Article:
Ireland is on track to rehabilitate its banks while its economy shows encouraging signs of recovery, the International Monetary Fund (IMF) has said.
But further political turmoil could spark more "unwarranted" delays in the clean-up operation with significant challenges still to be overcome, it warned.
An IMF team flew into Dublin last month to carry out its first review of the €85bn (£72bn) rescue package agreed along with the European Union.
In its interim report, the Washington-based organisation said Ireland was on target with a strict timetable laid down as part of the bailout deal. "The start of the process of overhauling the Irish banking system is encouraging, but the outstanding challenges are significant," it said.
The IMF team described political developments ahead of the General Election on February 25 as "turbulent".
The uncertainty was blamed for the reluctance of international money markets to lend to Ireland.
The IMF also said public reaction to the rescue deal was favourable but noted there was a lingering perception that the pain was not being equally dealt out.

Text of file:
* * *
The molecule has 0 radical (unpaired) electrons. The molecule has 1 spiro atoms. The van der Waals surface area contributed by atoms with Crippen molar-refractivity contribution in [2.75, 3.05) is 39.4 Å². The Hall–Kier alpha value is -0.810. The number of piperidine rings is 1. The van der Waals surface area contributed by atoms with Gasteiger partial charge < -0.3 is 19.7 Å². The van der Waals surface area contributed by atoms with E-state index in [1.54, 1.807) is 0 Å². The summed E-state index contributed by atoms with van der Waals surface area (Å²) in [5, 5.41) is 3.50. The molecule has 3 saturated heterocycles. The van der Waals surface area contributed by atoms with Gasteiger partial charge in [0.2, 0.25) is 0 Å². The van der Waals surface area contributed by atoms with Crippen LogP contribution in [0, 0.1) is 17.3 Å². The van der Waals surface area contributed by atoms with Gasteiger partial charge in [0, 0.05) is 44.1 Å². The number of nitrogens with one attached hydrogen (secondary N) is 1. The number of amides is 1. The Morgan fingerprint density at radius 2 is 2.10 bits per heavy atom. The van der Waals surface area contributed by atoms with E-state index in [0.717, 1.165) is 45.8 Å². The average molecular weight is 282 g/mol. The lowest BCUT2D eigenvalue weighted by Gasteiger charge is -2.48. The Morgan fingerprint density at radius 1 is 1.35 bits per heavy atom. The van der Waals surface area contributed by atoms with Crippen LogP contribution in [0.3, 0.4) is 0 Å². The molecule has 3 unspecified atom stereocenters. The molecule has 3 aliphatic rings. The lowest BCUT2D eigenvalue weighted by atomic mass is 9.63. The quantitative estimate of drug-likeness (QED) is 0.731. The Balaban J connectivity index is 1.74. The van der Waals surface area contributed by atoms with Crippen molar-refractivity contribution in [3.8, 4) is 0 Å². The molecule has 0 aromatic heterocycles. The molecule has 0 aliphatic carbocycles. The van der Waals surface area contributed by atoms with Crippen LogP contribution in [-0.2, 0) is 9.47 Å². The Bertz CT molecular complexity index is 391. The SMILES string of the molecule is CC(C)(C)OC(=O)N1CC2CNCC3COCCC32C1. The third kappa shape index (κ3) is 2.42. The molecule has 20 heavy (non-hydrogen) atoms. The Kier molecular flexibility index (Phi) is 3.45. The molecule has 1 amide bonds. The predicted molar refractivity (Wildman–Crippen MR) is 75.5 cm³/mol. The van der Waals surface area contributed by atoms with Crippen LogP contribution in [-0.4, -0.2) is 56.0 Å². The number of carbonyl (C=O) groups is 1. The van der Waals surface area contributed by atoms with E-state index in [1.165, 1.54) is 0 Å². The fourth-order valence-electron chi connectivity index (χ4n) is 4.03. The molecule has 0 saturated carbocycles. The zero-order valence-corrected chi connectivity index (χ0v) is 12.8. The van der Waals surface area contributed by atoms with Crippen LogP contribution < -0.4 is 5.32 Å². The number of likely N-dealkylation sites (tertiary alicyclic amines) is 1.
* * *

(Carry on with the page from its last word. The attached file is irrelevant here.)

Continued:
But it added economic indicators suggested a modest export-led recovery was under way.
Finance Minister Brian Lenihan said he agreed with the findings. "The report acknowledges that progress is being made towards recapitalising the banks, deleveraging, resolving non-viable banks and strengthening the bank resolution framework," he said.
"I would agree with the IMF's staff assessment that while the good start of the process to overhaul the Irish banking system is encouraging, there are significant challenges ahead.
"This Government has devised a comprehensive strategy to restore confidence in the banking sector and is committed to following through with this strategy."
Separately, Mr Lenihan said that he was postponing further cash injections into Allied Irish Banks, Bank of Ireland and the EBS building society until after the election.
He said he had informed the European Commission, the IMF and the European Central Bank that the next government should be responsible for sanctioning any more funding of the sector.
Mr Lenihan said the banks would not be affected by the "short delay".
Late last month the man bidding to become Ireland's next prime minister put down a marker in Brussels to renegotiate the multi-billion euro bailout.
Fine Gael leader Enda Kenny, speaking after talks with European Commission president Jose Manuel Barroso, said: "We discussed the situation in Ireland and I made it clear that if we get elected we would be seeking to renegotiate our bailout package."